Known widely by the mononym “Tachi,” Yamada had a globetrotting career and arrived in industry relatively late in life. A 2004 Independent article noted GSK had asked Yamada to stay on beyond his approaching 60th birthday, the company’s usual retirement age. Yamada would continue working for the next 17 years, steering the Gates Foundation’s global health division for 6 years, funding Jim Wilson’s gene therapy work when few would touch it, launching Takeda Vaccines and co-founding a series of high-profile biotechs.

UK re-in­ves­ti­gates Pfiz­er's eye-pop­ping price goug­ing on an epilep­sy drug

When a drugmaker raises the price of a drug in the US by more than 2,000% overnight, and without any particular reason for that increase, nothing typically happens to the company. No fines, no court orders, just business as usual.

Martin Shkreli’s decades-old anti-parasitic drug Daraprim was the perfect example — massive price spike on an old drug, lots of media attention, public outcry, Congressional committees dragging his former company through multiple hearings, and at the end of it? Nothing happened to the price or the company (until generic competition came).

Thomas Lingelbach, Valneva CEO

A small vac­cine de­vel­op­er fa­vored by the UK gov­ern­ment in Covid-19 touts a PhI­II first in chikun­gun­ya

Before Valneva garnered the favor of the UK government as a potential supplier of Covid-19 vaccines, the French biotech prided itself on being the first company to bring a chikungunya vaccine into Phase III.

It now has positive pivotal results to back up the breakthrough therapy designation the FDA granted just weeks ago.

There are currently no approved jabs to prevent chikungunya virus infection despite decades of R&D efforts, a fact that underscores just how arduous traditional vaccine development can be, particularly for neglected tropical disease. In a absence of a major commercial market, the US government and NGOs such as CEPI have deployed various grants and incentives to spur on a small crew of academics and industry players, with Merck, via its acquisition of Themis, claiming a spot in that race.

Josh Hoffman, outgoing Zymergen CEO (Zymergen)

UP­DAT­ED: Syn­bio uni­corn Zymer­gen jet­ti­sons found­ing CEO, cuts guid­ance as cus­tomers re­port lead prod­uct does­n't work

Zymergen, just months off a $500 million IPO that put the synthetic bio firm in rarified air, has now ejected its founding CEO and downgraded its revenue forecasts after customers reported its lead film product doesn’t work as advertised, the company said Tuesday afternoon.

CEO Josh Hoffman will leave his role and sacrifice his board seat immediately in favor of Jay Flatley, the former CEO of Illumina who will take the lead role on an interim basis as the company conducts a search for its next leader.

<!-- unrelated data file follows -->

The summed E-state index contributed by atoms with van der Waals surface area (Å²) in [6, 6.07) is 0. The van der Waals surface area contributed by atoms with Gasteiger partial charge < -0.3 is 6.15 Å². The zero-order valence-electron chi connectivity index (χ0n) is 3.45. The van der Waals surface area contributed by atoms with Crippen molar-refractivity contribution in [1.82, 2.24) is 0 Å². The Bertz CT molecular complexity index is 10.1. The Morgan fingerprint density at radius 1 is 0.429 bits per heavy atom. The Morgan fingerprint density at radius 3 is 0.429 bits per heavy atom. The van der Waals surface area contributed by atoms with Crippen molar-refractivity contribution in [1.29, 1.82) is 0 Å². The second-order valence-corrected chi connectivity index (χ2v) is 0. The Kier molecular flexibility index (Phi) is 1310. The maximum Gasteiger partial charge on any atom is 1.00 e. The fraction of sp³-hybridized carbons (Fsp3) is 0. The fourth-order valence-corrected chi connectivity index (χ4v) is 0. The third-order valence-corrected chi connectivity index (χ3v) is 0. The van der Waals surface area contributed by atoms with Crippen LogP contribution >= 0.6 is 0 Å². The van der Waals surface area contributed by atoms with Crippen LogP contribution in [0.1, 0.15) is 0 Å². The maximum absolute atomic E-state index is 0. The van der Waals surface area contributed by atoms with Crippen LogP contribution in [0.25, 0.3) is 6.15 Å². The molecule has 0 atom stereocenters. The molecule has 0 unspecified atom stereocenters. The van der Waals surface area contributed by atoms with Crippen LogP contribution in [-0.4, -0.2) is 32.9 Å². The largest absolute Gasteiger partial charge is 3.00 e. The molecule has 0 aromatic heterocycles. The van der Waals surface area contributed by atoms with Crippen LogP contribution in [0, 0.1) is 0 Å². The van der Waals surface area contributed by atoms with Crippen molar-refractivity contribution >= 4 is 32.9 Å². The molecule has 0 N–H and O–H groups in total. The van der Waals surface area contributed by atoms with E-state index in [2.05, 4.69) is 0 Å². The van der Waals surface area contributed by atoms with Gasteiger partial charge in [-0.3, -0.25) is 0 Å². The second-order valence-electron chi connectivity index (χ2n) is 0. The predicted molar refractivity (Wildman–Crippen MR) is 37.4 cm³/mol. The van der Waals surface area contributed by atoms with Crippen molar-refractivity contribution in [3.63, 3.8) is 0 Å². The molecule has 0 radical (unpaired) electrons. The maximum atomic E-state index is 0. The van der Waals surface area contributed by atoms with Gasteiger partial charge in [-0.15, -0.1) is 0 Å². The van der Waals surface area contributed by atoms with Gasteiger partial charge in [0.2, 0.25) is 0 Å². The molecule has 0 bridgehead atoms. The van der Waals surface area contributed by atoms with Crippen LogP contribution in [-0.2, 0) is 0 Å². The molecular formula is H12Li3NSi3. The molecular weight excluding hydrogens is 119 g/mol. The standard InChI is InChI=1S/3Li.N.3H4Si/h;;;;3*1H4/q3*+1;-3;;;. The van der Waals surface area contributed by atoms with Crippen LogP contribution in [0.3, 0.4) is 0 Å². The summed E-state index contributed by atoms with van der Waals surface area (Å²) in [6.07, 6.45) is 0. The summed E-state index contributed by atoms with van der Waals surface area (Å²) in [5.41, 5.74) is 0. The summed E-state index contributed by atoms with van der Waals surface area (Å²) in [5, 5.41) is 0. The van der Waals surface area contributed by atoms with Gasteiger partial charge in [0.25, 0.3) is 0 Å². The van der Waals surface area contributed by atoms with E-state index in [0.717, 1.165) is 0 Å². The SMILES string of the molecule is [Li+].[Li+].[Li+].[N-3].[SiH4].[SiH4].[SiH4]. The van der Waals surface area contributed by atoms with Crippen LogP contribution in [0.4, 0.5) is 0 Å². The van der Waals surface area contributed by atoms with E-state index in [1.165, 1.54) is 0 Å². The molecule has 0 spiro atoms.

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Zymergen co-founders Zach Serber, Josh Hoffman, and Jed Dean (Zymergen via website)

Zymer­gen's sud­den im­plo­sion shocked biotech. A lin­ger­ing loan could make things even worse

As former synbio unicorn Zymergen picks up the pieces from its spectacular implosion Tuesday, an outstanding loan from Perceptive Advisors — the only blue-chip biotech crossover investor to touch Zymergen’s fundraising efforts — could make the situation worse, according to public documents.

In December 2019, more than a year before Zymergen filed for what would eventually become a $500 million IPO, the “biofacturing” firm signed a $100 million credit facility with Perceptive to help supplement the nearly $700 million the company had raised across four VC rounds.

Am­gen adds new NC plant to the list as part of $1B man­u­fac­tur­ing ex­pan­sion plans state­side

What can $1 billion buy? If you’re Amgen, it’s good for two manufacturing facilities in the US.

The California-based drug giant will invest close to $550 million in a drug substance plant in Holly Springs, NC, adding itself to an ever-growing list of biotech companies that have decided to call North Carolina home, and marking its second drug manufacturing announcement in a little more than a month.

Bio­gen, Ei­sai are push­ing for an­oth­er ac­cel­er­at­ed Alzheimer's OK — this time for BAN2401

Now that the door at the FDA has been opened wide for Alzheimer’s drugs that can demonstrate a reduction in amyloid, Biogen and its partners at Eisai are pushing for a quick OK on the next drug to follow in the controversial path of aducanumab.

In a presentation to analysts, Eisai neurology chief Ivan Cheung outlined some bullish expectations for their newly-approved treatment and set the stage for what he believes will be a fast follow for BAN2401 (lecanemab) — after a dry spell in new drug development that’s lasted close to 20 years.